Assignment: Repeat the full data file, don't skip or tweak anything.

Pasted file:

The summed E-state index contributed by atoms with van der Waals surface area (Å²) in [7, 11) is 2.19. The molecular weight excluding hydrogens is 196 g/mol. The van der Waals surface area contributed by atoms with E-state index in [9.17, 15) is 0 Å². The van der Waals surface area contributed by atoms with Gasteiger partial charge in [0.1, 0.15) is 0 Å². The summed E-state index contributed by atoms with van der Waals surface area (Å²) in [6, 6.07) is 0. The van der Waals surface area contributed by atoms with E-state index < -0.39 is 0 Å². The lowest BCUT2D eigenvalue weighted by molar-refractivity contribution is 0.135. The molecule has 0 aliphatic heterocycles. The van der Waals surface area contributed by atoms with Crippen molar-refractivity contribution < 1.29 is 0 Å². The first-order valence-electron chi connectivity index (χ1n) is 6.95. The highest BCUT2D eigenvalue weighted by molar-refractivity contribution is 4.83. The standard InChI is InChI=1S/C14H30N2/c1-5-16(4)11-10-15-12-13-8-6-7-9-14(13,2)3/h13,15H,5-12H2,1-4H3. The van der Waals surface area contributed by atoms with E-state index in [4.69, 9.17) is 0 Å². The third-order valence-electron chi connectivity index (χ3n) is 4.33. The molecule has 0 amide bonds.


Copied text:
The summed E-state index contributed by atoms with van der Waals surface area (Å²) in [7, 11) is 2.19. The molecular weight excluding hydrogens is 196 g/mol. The van der Waals surface area contributed by atoms with E-state index in [9.17, 15) is 0 Å². The van der Waals surface area contributed by atoms with Gasteiger partial charge in [0.1, 0.15) is 0 Å². The summed E-state index contributed by atoms with van der Waals surface area (Å²) in [6, 6.07) is 0. The van der Waals surface area contributed by atoms with E-state index < -0.39 is 0 Å². The lowest BCUT2D eigenvalue weighted by molar-refractivity contribution is 0.135. The molecule has 0 aliphatic heterocycles. The van der Waals surface area contributed by atoms with Crippen molar-refractivity contribution < 1.29 is 0 Å². The first-order valence-electron chi connectivity index (χ1n) is 6.95. The highest BCUT2D eigenvalue weighted by molar-refractivity contribution is 4.83. The standard InChI is InChI=1S/C14H30N2/c1-5-16(4)11-10-15-12-13-8-6-7-9-14(13,2)3/h13,15H,5-12H2,1-4H3. The van der Waals surface area contributed by atoms with E-state index in [4.69, 9.17) is 0 Å². The third-order valence-electron chi connectivity index (χ3n) is 4.33. The molecule has 0 amide bonds.